Unleashing the Power of AI: A Conversation with Mo Gawdat and Steven Bartlett
“It's the most existential debate and challenge humanity will ever face. This is bigger than climate change, way bigger than Covid… This will redefine the way the world is, in unprecedented shapes and forms, within the next few years. This is imminent. We're not talking 2040. We're talking 2025, 2026.”
This is the declaration sweeping the internet, made by former Google X Chief Business Officer and AI expert, Mo Gawdat, when he recently appeared on entrepreneur Steven Bartlett’s podcast, ‘Diary of a CEO’.
Google X (now, just ‘X’) is a semi-secretive R&D facility founded by Google in 2010. Its mission: Invent "moonshot" tech for radical global impact.
Gawdat’s tone, although composed, is also acutely inflected towards the pitch of undeniable urgency around the state of AI; and the pressing need for immediate action to somehow regulate it.
Joining hundreds of voices; voices of AI heavy-hitters who recently signed the Centre for AI Safety (CAIS) statement of risk calling for immediate intervention, Gawdat expresses in no uncertain terms that the situation is momentous, potentially perilous and historically unparalleled.
The world as we know it is on the cusp of a transformation-proper - one that, from where we stand - we can’t even begin to imagine the consequences of…
From Artificially ‘narrow’, to Artificial General Intelligence (AGI): The emergent power of computation
What needs to be understood is that the potential threat doesn’t come from ‘narrow’ AI; it comes from AI with general, or generalisable capabilities, and the apparent speed at which we are moving towards this, has almost everyone in a state of panic.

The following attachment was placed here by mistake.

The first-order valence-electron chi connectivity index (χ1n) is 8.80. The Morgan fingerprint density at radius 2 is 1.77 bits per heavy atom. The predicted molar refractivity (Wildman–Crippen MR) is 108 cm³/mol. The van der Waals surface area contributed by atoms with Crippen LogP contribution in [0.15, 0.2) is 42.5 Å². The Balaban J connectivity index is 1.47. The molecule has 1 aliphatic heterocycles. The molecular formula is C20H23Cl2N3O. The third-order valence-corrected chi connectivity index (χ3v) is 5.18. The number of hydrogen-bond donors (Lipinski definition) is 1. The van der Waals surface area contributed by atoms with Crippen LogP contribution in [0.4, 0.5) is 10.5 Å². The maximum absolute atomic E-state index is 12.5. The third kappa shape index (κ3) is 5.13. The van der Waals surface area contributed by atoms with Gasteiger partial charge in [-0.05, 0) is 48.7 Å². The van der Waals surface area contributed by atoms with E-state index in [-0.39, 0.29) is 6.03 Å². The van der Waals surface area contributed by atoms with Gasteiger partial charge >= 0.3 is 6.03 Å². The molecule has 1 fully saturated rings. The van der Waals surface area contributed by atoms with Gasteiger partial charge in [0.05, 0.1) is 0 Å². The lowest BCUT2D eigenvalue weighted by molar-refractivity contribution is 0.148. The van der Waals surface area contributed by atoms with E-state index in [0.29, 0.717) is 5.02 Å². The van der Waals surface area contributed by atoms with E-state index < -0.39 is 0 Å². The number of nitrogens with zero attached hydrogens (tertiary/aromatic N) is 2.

But Gawdat expresses that despite the immensity of the threat - or implicitly perhaps because of it - a balanced response is needed, and he cautions against alarm; emphasising the importance of a proactive and intelligent approach to this stellar rise of AI.
Drawing on lessons from the COVID-19 pandemic, he warns against repeating past mistakes, and advocates for a well-informed and measured strategy, to favourably position us in the face of these sweeping changes. But how did we get here?
The moment AI taught itself: Grasping the matter at hand
Gawdat says his most notable experience with AI - a rude awakening concerning the potential of realising AGI - was in witnessing a groundbreaking experiment at Google X.
The team developed a farm of grippers—robotic arms designed to potentially pick objects up. Initially, the grippers struggled to accomplish this seemingly simple task. However, Gawdat vividly recounts a pivotal moment when one of the grippers autonomously picks up a yellow ball: They had not been taught how to do so.
“The minute that that arm gripped that yellow ball,” he says, “it reminded me of my son Ali, when he managed to put the first puzzle piece in its place.”
Naturally sceptical; believing it to be a fluke, Gawdat went about the facility glibly proclaiming that the millions of dollars spent on the project had finally culminated in - the lifting of a single yellow ball.
And then he was stunned.
The very next day, Gawdat discovered that all the grippers in the farm had taught themselves how to pick the objects up.
This incident, he says, sparked a revelation the moment he realised that the machine “had figured out the solution on its own”, and that this ability to self-teach - (this AI-autodidacticism), is an expression of sentience that defies conventional expectations.
Gawdat underscores the complexity of tasks that humans often take for granted. Crossing a street or understanding spoken words require intricate calculations, muscle coordination, and an abundance of intelligence that we undervalue because the actions are so familiar to us that they take on an air of banality. But in fact, the mathematical calculations involved in these are astonishing.
Gawdat says that his awareness of the epoch-making significance of the yellow-ball experiment was the critical moment that made him leave Google X.
AI, says Gawdat, has the potential to not only replicate these (hitherto, very human) capabilities - but to surpass them.
Achieving Artificial General Intelligence: Fact or Fiction?
But the question that most people have on their minds is: Will AI ever achieve true AGI in its near-exponential growth in computational power? There are problems in answering this monumental question.